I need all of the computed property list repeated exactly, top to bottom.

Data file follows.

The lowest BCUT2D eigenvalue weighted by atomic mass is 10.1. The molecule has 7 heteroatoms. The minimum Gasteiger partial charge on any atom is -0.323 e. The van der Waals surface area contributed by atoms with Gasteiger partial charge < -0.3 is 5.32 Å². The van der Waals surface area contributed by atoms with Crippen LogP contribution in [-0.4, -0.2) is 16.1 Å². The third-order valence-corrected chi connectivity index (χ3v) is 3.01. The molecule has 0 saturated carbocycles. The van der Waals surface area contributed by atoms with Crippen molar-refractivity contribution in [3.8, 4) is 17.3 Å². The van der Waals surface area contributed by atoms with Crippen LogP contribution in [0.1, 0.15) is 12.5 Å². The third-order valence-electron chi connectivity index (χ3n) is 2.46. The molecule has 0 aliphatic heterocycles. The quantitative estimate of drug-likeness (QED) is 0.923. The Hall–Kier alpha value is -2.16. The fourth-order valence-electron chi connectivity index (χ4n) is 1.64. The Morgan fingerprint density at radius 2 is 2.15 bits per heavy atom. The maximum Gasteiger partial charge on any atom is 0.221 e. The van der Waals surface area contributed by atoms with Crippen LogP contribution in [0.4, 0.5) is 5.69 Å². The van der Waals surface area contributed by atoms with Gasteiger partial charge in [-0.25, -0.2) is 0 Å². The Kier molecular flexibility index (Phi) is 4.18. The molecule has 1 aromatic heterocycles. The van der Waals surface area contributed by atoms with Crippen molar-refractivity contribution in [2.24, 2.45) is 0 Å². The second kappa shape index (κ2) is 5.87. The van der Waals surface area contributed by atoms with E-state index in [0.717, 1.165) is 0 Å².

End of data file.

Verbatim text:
The lowest BCUT2D eigenvalue weighted by atomic mass is 10.1. The molecule has 7 heteroatoms. The minimum Gasteiger partial charge on any atom is -0.323 e. The van der Waals surface area contributed by atoms with Gasteiger partial charge < -0.3 is 5.32 Å². The van der Waals surface area contributed by atoms with Crippen LogP contribution in [-0.4, -0.2) is 16.1 Å². The third-order valence-corrected chi connectivity index (χ3v) is 3.01. The molecule has 0 saturated carbocycles. The van der Waals surface area contributed by atoms with Crippen molar-refractivity contribution in [3.8, 4) is 17.3 Å². The van der Waals surface area contributed by atoms with Crippen LogP contribution in [0.1, 0.15) is 12.5 Å². The third-order valence-electron chi connectivity index (χ3n) is 2.46. The molecule has 0 aliphatic heterocycles. The quantitative estimate of drug-likeness (QED) is 0.923. The Hall–Kier alpha value is -2.16. The fourth-order valence-electron chi connectivity index (χ4n) is 1.64. The Morgan fingerprint density at radius 2 is 2.15 bits per heavy atom. The maximum Gasteiger partial charge on any atom is 0.221 e. The van der Waals surface area contributed by atoms with Crippen LogP contribution in [0.4, 0.5) is 5.69 Å². The van der Waals surface area contributed by atoms with Gasteiger partial charge in [-0.25, -0.2) is 0 Å². The Kier molecular flexibility index (Phi) is 4.18. The molecule has 1 aromatic heterocycles. The van der Waals surface area contributed by atoms with Crippen molar-refractivity contribution in [2.24, 2.45) is 0 Å². The second kappa shape index (κ2) is 5.87. The van der Waals surface area contributed by atoms with E-state index in [0.717, 1.165) is 0 Å².